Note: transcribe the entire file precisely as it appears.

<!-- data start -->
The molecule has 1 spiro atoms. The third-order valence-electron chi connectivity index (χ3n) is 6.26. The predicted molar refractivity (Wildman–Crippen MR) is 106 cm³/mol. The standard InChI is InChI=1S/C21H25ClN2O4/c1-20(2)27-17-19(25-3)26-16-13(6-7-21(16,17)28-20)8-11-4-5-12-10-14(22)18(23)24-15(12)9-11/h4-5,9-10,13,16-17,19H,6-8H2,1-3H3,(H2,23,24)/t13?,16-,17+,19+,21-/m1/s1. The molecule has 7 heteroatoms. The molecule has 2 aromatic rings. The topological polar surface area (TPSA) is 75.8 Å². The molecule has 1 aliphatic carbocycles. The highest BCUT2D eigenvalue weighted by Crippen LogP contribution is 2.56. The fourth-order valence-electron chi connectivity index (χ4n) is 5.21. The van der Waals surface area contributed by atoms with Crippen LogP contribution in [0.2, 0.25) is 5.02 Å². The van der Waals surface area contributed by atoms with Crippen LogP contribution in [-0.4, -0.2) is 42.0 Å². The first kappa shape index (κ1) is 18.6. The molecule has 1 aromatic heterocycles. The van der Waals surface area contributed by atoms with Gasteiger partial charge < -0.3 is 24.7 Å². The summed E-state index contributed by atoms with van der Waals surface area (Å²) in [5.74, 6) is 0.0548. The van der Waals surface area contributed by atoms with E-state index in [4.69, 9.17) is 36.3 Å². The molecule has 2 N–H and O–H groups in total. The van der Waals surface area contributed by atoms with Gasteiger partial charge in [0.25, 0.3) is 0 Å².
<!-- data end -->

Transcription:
The molecule has 1 spiro atoms. The third-order valence-electron chi connectivity index (χ3n) is 6.26. The predicted molar refractivity (Wildman–Crippen MR) is 106 cm³/mol. The standard InChI is InChI=1S/C21H25ClN2O4/c1-20(2)27-17-19(25-3)26-16-13(6-7-21(16,17)28-20)8-11-4-5-12-10-14(22)18(23)24-15(12)9-11/h4-5,9-10,13,16-17,19H,6-8H2,1-3H3,(H2,23,24)/t13?,16-,17+,19+,21-/m1/s1. The molecule has 7 heteroatoms. The molecule has 2 aromatic rings. The topological polar surface area (TPSA) is 75.8 Å². The molecule has 1 aliphatic carbocycles. The highest BCUT2D eigenvalue weighted by Crippen LogP contribution is 2.56. The fourth-order valence-electron chi connectivity index (χ4n) is 5.21. The van der Waals surface area contributed by atoms with Crippen LogP contribution in [0.2, 0.25) is 5.02 Å². The van der Waals surface area contributed by atoms with Crippen LogP contribution in [-0.4, -0.2) is 42.0 Å². The first kappa shape index (κ1) is 18.6. The molecule has 1 aromatic heterocycles. The van der Waals surface area contributed by atoms with Gasteiger partial charge < -0.3 is 24.7 Å². The summed E-state index contributed by atoms with van der Waals surface area (Å²) in [5.74, 6) is 0.0548. The van der Waals surface area contributed by atoms with E-state index in [4.69, 9.17) is 36.3 Å². The molecule has 2 N–H and O–H groups in total. The van der Waals surface area contributed by atoms with Gasteiger partial charge in [0.25, 0.3) is 0 Å².